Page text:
Thousands of people took a huge hit to their housing benefits on Monday of this week. The first part of the Tories’ benefit cap came into force in the majority of Britain’s councils.
It limits the total benefits any household can receive—with a few exceptions such as Disability Living Allowance—at £500 a week.
The government says this is about fairness, making sure that no one out of work receives more than the average wage.
Most unemployed people receive far less than this—the basic jobseekers’ allowance is a puny £71 a week.
But those households that are hit receive more benefits because they need them. This is especially true for households with children struggling to keep up with rocketing housing costs.
One third of the boroughs in Britain are unaffordable for low income families who need a two bedroom home. That’s according to a new report by the Resolution Foundation thinktank.
This includes all of London and most of south east England.
They found that a “modest” two bedroom home could not be found for £700 a month. And for larger families it is even harder.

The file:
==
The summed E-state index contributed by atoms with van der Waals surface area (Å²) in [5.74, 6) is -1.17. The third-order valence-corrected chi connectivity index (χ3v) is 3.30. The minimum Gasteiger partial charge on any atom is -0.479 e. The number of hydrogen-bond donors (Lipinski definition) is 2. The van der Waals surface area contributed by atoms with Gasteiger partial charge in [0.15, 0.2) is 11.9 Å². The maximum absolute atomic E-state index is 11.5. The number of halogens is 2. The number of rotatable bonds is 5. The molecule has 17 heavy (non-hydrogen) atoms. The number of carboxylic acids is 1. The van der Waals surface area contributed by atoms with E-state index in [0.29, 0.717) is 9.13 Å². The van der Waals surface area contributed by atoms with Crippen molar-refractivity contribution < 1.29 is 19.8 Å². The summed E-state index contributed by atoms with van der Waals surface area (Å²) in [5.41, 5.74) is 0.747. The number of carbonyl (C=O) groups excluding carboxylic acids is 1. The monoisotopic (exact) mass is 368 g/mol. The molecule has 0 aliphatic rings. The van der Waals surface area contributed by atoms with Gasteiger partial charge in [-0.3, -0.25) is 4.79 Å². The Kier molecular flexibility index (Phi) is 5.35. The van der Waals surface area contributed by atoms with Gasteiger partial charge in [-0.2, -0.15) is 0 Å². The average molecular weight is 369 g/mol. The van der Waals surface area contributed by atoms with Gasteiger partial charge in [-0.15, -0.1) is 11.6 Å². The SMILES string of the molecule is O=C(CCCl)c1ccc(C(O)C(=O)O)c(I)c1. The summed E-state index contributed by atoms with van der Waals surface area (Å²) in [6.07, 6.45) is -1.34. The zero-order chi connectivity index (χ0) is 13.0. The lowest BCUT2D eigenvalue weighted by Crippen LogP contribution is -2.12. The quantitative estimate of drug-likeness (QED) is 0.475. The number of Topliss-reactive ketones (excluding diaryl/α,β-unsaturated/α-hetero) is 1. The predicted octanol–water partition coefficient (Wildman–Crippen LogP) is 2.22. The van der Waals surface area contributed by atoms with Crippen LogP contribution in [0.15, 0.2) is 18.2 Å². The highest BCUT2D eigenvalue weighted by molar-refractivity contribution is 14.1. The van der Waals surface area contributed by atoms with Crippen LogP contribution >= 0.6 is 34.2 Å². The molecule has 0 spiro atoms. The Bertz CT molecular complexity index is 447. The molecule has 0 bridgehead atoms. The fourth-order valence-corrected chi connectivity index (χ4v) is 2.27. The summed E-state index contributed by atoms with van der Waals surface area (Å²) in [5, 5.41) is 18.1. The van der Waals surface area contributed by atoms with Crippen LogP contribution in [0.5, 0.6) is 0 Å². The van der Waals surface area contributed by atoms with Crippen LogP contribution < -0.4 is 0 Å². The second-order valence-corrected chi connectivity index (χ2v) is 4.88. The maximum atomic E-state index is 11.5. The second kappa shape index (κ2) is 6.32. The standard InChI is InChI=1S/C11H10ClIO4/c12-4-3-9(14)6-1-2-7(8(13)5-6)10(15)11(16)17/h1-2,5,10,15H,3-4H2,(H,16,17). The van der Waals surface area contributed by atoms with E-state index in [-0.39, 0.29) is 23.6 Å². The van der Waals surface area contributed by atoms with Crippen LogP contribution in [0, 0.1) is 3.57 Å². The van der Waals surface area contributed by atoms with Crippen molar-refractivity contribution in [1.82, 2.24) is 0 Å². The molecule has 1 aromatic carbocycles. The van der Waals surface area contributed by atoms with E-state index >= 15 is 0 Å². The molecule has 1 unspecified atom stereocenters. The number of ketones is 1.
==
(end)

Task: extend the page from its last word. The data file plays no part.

A trial of the cap in four London boroughs took money from 2,500 households.
Four out of five were single parents with children, and one in three lost more than £100 at once.
The cap targets only those out of work. But contrary to the rhetoric many people in work do receive these benefits to subsidise low wages.
The cap has yet to be put on the boroughs where the most people will be affected.
These are mainly in London which are set to be hit in four weeks’ time. And another 4,000 larger families will be capped under the Universal Credit system which brings child benefit under the cap too.
Universal Credit has been repeatedly delayed thanks to IT problems and angry claimants. But it is still set to be rolled out to Britain’s job centres between October and April 2014.
It will dramatically expand the number of people who can have their benefits sanctioned if they don’t jump through the right hoops to show they are looking for work.
This includes low paid workers who will have to show they are looking for more hours.
People have been sanctioned for some absurd reasons—such as cancelling a job centre appointment to attend a job interview.
Increased pressure on jobcentres already struggling with job losses have made arbitary criteria worse.
Around 40 people protested against sanctions outside Leith jobcentre in Edinburgh on Thursday of last week.
It was part of a week of action by Boycott Workfare.